My life changed forever January 27, 2004. My son Ryan was twenty when he was killed by a drunk driver.
Your heart knows a pain like no other. Burying your child is the most painful, unimaginable day you will ever endure. Something that is so wrong in so many ways.
Your mind is a whirling blur, yet it is ever hopeful that at any moment now, you will awake and find that this is all a nightmare…a mother’s – a parent’s – worst nightmare.
I’m grateful to my friend Jane Burak for writing this letter. The Burak and Jones families enjoyed cheering on our sons as teammates through elementary grades to senior high. We were devastated when a call came saying Ryan had been killed in a car accident by a drunk driver. I officiated Ryan’s funeral and will never forget the grief of hundreds of people who filed by his casket for over an hour at the end of the service. Jane allowed me to share this letter with families facing similar devastation. I am posting this now so that her words could have broader influence. Driving drunk cannot be tolerated in our communities or in the courts.
You may be blaming yourself, perhaps somehow this could all be different if only you had done….something. You’re walking around your home, looking at the world outside wondering and not believing how everything looks so normal when your world is in pieces. When nothing anyone can say or do is helping because it can’t bring your child back and that’s all you truly want with everything in you.
Your heart is hurting, yet your body is numb, your brain is spinning in hundred’s of directions of how can this be?
My heart aches for you and the pain of your loss… but there is something I want to tell you. You will get through this.
I won’t lie, it won’t be easy, it has been the hardest thing I have ever done and am still doing, your heart will always hurt and long for the touch of your child, to hear him, to smell her.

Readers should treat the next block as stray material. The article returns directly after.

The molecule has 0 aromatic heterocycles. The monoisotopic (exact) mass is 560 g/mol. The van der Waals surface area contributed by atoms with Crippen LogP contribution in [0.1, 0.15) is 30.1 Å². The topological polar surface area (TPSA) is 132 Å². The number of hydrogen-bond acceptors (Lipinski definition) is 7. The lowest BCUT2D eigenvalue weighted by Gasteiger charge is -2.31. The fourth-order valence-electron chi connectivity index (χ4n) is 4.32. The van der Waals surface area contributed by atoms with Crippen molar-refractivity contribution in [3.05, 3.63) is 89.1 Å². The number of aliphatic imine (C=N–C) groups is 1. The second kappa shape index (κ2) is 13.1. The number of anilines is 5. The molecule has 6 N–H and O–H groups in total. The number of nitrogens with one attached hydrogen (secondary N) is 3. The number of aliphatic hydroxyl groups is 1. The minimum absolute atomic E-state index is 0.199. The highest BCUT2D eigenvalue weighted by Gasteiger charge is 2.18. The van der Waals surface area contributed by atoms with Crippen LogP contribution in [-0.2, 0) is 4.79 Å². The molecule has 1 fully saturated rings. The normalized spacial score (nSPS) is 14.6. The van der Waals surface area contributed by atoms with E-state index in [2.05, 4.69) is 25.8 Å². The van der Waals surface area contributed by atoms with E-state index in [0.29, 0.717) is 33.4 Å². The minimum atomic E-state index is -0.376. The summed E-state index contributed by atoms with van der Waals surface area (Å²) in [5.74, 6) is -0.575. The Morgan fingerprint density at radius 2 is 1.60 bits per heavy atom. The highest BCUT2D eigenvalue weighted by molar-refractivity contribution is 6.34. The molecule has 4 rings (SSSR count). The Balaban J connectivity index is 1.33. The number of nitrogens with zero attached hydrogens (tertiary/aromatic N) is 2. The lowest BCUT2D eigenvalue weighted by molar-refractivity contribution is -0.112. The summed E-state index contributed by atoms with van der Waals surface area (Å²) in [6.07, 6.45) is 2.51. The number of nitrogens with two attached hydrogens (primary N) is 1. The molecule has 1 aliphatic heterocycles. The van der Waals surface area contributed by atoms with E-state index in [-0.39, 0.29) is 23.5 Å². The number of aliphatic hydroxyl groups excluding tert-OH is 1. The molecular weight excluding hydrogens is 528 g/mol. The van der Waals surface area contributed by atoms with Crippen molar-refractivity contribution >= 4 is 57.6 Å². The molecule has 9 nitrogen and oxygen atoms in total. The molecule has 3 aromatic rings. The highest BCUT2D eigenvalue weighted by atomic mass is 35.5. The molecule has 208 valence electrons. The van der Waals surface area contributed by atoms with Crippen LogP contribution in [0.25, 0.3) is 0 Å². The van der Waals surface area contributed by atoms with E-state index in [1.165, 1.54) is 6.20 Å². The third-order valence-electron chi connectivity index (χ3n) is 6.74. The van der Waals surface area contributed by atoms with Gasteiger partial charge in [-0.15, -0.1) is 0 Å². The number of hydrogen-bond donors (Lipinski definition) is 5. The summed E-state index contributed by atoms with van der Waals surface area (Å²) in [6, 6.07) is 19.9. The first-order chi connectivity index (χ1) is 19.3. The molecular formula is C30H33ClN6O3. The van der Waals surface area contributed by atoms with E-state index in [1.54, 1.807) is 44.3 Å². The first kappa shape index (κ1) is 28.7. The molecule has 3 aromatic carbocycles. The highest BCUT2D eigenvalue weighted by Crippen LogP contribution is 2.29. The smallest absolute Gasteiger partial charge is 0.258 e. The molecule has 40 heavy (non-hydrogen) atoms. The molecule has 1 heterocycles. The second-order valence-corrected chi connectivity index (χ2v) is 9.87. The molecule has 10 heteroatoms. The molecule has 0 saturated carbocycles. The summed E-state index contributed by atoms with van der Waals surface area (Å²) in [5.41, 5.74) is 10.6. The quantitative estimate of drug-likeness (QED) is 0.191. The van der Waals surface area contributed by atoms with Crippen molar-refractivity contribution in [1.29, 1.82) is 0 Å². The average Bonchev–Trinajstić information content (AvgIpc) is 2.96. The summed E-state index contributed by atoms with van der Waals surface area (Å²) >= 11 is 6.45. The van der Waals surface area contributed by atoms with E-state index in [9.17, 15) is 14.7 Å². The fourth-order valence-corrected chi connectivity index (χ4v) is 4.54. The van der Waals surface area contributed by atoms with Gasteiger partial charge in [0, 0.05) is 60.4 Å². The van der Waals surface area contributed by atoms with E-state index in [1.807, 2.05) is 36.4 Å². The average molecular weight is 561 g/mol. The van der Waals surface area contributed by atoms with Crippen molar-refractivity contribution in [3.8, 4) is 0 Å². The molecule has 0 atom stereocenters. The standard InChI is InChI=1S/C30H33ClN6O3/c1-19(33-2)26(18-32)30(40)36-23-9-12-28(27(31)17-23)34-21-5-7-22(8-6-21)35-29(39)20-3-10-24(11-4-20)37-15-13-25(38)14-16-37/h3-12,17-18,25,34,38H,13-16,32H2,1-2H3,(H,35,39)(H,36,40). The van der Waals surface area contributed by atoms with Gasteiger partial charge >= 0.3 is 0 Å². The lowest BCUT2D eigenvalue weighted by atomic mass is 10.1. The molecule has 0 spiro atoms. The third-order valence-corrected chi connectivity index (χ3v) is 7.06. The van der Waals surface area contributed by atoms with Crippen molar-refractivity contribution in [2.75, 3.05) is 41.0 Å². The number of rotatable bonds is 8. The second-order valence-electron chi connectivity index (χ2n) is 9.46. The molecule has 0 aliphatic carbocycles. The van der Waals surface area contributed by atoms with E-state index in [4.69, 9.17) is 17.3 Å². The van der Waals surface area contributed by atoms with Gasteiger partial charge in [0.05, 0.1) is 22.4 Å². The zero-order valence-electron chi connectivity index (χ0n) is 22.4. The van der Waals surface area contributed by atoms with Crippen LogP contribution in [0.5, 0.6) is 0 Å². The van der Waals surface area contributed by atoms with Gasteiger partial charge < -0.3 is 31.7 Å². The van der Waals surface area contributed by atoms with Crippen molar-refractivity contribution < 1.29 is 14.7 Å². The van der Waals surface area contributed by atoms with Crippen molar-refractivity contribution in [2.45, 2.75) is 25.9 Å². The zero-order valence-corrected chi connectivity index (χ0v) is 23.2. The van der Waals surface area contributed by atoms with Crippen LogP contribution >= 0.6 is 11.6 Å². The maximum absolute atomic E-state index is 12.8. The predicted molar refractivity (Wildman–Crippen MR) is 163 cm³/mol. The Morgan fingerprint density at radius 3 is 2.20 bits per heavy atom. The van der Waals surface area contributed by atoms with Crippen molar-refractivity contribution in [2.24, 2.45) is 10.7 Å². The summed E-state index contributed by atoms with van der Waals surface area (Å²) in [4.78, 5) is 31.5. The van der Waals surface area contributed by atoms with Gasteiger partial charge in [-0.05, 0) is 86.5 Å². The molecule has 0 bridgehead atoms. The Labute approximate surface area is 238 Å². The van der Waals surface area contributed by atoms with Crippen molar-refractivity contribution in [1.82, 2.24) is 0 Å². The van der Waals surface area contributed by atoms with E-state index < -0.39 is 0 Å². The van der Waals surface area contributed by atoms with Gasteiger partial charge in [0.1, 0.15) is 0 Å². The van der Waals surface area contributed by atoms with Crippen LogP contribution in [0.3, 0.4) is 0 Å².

We have been given a truly wonderful gift…Memories. Embrace them, cry with them, heal your soul with them.
Time teaches. Time teaches that you can live with a broken heart by filling the breaks with beautiful memories. Time teaches that there is no such thing as closure, only acceptance, restructuring and resolve. Time also teaches that life truly does go on and eventually grief wears itself out.
Although life goes on, there will always be days when we can’t help but remember when time stood still. The difficult days remind us how deeply we love… and so it is.
Your faith will see you through as it will for all your tomorrows…as a victim and a survivor, I know this to be true.
Embrace your grief for it will start the long healing process, and as with most healing there will be a scar – a scar that is both a reminder and a badge of the love you have for your child.
I have some strong women in my life, mothers who have lost a child, and in one case a friend and co-worker who lost two very young sons.
These women amaze me with how strong they are. But you know what …so am I and so are you.
We have, I think, something I like to call “mothers love.” I think it is what gets us through the pain and joy of childbirth, that awful “I hate you Mom,” and that first heartbreak of your child’s.
Another strong and very wise woman in my life, Evelyn Anderson, during a program at North Pointe called, “Grief Share,” told me to just take everything from here on in…“one step at a time, one day at a time.”
Today is your first step…
God bless you,
St Albert, Alberta
APPLICATION: Please pass this on to people you know who need this. Leave a comment for Jane, below. Support a local M.A.D.D. initiative. Thank you.
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